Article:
# Homework Help: Vector mechanics problem

1. Oct 20, 2009

### Bobafable

I have a block/particle that has an initial velocity of Vom/s horizontally and its starting at the top and it is moving down the side of a cylinder with a radius of X. Assume no friction. What is the maximum angle at which the block/particle will remain in contact with the cylinder?

So I derived it in normal tangential coordinates and got that

theta = cos ^(-1) ( 2/3 +Vo^2/(3gX))

Which I am confident is correct. But I also need to figure out how to do it in polar coordinates. So if anyone knows how to do it or knows where to start I would be greatful for any type of help!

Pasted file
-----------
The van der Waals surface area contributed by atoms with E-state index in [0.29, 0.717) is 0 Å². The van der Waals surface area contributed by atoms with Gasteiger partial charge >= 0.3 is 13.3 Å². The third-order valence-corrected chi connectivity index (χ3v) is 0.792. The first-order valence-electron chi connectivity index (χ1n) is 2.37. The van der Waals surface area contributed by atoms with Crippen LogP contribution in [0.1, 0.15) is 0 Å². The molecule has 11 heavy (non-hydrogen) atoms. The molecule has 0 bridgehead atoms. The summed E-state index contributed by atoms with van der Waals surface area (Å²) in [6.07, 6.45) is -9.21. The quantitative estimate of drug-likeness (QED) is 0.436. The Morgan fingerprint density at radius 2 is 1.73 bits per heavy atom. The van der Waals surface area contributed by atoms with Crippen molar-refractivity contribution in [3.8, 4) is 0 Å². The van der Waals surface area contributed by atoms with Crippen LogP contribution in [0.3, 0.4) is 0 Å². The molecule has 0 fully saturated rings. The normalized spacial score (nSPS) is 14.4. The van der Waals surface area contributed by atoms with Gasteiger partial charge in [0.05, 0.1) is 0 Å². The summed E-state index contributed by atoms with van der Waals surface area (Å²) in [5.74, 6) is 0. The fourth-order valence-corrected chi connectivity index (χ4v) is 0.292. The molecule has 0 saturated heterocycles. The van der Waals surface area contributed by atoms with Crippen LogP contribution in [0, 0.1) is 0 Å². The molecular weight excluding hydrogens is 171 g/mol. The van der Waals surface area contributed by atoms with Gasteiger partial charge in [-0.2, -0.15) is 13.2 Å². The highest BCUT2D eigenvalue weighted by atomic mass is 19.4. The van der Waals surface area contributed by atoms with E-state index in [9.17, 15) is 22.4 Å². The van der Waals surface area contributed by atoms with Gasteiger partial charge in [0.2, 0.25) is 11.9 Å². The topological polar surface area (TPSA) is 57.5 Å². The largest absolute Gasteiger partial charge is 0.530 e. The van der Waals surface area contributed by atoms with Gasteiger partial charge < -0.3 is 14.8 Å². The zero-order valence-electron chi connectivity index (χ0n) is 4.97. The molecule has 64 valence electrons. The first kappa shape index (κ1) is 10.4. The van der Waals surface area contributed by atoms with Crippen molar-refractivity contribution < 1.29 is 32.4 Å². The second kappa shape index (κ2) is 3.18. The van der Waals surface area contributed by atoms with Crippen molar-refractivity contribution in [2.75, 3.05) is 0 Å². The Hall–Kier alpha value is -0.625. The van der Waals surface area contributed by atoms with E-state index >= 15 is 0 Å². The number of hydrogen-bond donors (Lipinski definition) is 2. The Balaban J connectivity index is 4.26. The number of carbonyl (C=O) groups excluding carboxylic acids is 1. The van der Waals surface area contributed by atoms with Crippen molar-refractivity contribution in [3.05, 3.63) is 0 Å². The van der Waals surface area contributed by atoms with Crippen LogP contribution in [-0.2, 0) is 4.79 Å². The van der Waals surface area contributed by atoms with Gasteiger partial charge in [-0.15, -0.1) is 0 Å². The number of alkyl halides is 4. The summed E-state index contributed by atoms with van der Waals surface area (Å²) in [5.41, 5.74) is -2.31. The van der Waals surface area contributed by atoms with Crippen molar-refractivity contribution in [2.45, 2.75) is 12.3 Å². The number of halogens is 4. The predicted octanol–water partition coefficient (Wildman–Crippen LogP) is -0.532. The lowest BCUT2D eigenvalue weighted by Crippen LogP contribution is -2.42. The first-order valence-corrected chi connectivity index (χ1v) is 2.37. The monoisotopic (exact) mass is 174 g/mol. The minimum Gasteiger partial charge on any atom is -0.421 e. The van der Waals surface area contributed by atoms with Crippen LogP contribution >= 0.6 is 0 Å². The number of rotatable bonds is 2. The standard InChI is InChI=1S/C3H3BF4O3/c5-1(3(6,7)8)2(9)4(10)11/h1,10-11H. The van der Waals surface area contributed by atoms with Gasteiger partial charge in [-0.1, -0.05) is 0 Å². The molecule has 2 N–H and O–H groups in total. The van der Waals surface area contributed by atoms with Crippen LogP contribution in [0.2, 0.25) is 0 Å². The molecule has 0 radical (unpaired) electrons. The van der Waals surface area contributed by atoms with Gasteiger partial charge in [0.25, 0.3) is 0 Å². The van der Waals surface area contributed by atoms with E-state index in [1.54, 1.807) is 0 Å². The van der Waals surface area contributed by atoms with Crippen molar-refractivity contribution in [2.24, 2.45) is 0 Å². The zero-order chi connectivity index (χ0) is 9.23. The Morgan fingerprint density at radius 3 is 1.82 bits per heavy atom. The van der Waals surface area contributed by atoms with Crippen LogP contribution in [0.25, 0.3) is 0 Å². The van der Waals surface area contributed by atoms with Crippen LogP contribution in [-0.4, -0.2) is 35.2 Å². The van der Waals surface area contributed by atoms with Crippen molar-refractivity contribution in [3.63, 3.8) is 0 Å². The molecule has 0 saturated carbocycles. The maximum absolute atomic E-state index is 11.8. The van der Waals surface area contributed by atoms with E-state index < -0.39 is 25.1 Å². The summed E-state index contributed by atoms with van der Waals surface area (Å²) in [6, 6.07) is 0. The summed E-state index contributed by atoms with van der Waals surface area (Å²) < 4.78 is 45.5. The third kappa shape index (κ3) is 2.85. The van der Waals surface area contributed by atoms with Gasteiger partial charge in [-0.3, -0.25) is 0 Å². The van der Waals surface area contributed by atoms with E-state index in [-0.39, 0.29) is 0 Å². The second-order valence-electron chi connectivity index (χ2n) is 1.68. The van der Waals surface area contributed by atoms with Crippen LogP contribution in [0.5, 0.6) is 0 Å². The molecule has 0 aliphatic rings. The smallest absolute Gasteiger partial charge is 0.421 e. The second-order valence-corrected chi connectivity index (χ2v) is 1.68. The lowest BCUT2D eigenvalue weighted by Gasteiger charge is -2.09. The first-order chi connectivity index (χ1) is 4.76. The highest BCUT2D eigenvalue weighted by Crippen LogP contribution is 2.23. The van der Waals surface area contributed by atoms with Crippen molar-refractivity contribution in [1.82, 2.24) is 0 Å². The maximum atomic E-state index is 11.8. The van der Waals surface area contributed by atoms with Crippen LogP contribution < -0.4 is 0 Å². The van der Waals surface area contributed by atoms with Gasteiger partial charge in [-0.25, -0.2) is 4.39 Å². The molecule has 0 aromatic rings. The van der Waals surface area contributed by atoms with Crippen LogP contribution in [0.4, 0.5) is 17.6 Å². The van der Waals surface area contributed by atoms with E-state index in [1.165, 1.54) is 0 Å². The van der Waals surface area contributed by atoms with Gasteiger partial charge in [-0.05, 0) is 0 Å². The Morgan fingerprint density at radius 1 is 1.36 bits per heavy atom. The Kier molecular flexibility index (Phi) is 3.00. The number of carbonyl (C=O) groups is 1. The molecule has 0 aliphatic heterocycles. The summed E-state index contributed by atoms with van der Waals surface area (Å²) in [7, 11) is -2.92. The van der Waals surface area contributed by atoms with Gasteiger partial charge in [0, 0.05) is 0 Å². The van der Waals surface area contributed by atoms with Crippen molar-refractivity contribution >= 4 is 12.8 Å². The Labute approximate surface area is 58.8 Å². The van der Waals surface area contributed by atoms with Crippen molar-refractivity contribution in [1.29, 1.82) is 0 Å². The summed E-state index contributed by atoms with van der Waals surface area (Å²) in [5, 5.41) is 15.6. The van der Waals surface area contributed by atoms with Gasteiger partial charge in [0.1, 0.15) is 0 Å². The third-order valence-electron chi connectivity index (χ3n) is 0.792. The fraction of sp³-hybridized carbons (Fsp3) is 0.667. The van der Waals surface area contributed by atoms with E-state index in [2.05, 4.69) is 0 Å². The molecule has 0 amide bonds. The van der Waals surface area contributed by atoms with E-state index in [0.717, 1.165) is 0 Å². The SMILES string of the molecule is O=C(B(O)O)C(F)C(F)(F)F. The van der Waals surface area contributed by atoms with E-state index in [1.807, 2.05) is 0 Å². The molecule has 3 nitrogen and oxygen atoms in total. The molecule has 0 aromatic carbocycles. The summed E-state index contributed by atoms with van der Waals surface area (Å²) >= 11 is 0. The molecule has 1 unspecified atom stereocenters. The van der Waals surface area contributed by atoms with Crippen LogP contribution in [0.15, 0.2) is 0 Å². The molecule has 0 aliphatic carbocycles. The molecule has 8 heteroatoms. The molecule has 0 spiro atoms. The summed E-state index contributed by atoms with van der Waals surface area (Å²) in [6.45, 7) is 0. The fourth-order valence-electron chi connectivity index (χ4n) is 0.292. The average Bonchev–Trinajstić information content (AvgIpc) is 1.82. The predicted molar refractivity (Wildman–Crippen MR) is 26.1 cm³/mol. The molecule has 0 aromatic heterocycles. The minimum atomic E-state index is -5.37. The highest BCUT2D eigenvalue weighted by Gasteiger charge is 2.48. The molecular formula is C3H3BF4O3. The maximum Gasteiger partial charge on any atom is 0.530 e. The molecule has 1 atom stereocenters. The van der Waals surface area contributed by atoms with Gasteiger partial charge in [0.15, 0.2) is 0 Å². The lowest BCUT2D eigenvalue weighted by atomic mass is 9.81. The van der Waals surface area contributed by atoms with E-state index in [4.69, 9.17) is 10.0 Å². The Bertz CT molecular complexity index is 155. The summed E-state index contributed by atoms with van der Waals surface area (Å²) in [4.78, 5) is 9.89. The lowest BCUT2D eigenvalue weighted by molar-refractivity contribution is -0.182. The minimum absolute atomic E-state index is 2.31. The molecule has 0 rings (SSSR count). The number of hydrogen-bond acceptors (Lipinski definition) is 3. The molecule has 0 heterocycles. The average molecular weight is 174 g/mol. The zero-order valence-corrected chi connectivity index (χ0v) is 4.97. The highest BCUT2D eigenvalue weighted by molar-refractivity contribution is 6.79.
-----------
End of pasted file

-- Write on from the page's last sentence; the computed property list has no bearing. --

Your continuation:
Thanks
BOB

2. Oct 20, 2009

### tiny-tim

Welcome to PF!

Hi BOB! Welcome to PF!

(have a theta: θ and try using the X2 and X2 tags just above the Reply box )
I don't understand

it's a cylinder, so normal and tangential coordinates are polar coordinates, aren't they?

3. Oct 20, 2009

### Bobafable

Yes, I believe they are but my teacher asked me specifically to do them in both coordinates and the problem is broken up into 50% of the points are distributed to each coordinate system.
I have to get each coordinate system correct to get any points at all. So I kinda need to be sure that it is right. If they are the same, then how would I basically do the same work but represent it differently or sufficiently explain that they are the same. Or is there a way that I can do it polar thats different than my previous way.